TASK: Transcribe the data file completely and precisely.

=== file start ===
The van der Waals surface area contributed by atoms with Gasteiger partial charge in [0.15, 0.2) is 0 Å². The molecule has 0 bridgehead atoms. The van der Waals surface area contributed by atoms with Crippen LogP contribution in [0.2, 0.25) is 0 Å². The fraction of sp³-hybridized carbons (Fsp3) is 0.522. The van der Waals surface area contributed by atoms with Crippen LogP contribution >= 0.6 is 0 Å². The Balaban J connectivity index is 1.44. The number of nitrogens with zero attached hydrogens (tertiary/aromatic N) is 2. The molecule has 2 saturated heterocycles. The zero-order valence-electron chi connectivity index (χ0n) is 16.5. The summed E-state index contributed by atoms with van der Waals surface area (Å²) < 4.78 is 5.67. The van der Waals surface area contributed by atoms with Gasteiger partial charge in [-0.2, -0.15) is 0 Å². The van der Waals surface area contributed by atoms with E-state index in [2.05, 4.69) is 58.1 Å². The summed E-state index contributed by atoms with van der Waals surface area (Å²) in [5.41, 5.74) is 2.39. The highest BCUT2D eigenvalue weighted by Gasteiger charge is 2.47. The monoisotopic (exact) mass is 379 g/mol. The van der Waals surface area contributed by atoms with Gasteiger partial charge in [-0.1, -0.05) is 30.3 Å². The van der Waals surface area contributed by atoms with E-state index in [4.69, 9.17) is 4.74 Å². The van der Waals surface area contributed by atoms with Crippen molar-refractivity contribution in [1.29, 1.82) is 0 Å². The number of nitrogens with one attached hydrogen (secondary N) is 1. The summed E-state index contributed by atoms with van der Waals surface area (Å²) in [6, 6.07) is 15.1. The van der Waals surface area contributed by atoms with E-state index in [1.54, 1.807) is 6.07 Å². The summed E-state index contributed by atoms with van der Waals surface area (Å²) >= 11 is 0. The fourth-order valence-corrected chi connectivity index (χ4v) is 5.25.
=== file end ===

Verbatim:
The van der Waals surface area contributed by atoms with Gasteiger partial charge in [0.15, 0.2) is 0 Å². The molecule has 0 bridgehead atoms. The van der Waals surface area contributed by atoms with Crippen LogP contribution in [0.2, 0.25) is 0 Å². The fraction of sp³-hybridized carbons (Fsp3) is 0.522. The van der Waals surface area contributed by atoms with Crippen LogP contribution >= 0.6 is 0 Å². The Balaban J connectivity index is 1.44. The number of nitrogens with zero attached hydrogens (tertiary/aromatic N) is 2. The molecule has 2 saturated heterocycles. The zero-order valence-electron chi connectivity index (χ0n) is 16.5. The summed E-state index contributed by atoms with van der Waals surface area (Å²) < 4.78 is 5.67. The van der Waals surface area contributed by atoms with Gasteiger partial charge in [-0.2, -0.15) is 0 Å². The van der Waals surface area contributed by atoms with E-state index in [2.05, 4.69) is 58.1 Å². The summed E-state index contributed by atoms with van der Waals surface area (Å²) in [5.41, 5.74) is 2.39. The highest BCUT2D eigenvalue weighted by Gasteiger charge is 2.47. The monoisotopic (exact) mass is 379 g/mol. The van der Waals surface area contributed by atoms with Gasteiger partial charge in [-0.1, -0.05) is 30.3 Å². The van der Waals surface area contributed by atoms with E-state index in [4.69, 9.17) is 4.74 Å². The van der Waals surface area contributed by atoms with Crippen molar-refractivity contribution in [1.29, 1.82) is 0 Å². The number of nitrogens with one attached hydrogen (secondary N) is 1. The summed E-state index contributed by atoms with van der Waals surface area (Å²) in [6, 6.07) is 15.1. The van der Waals surface area contributed by atoms with E-state index in [1.54, 1.807) is 6.07 Å². The summed E-state index contributed by atoms with van der Waals surface area (Å²) >= 11 is 0. The fourth-order valence-corrected chi connectivity index (χ4v) is 5.25.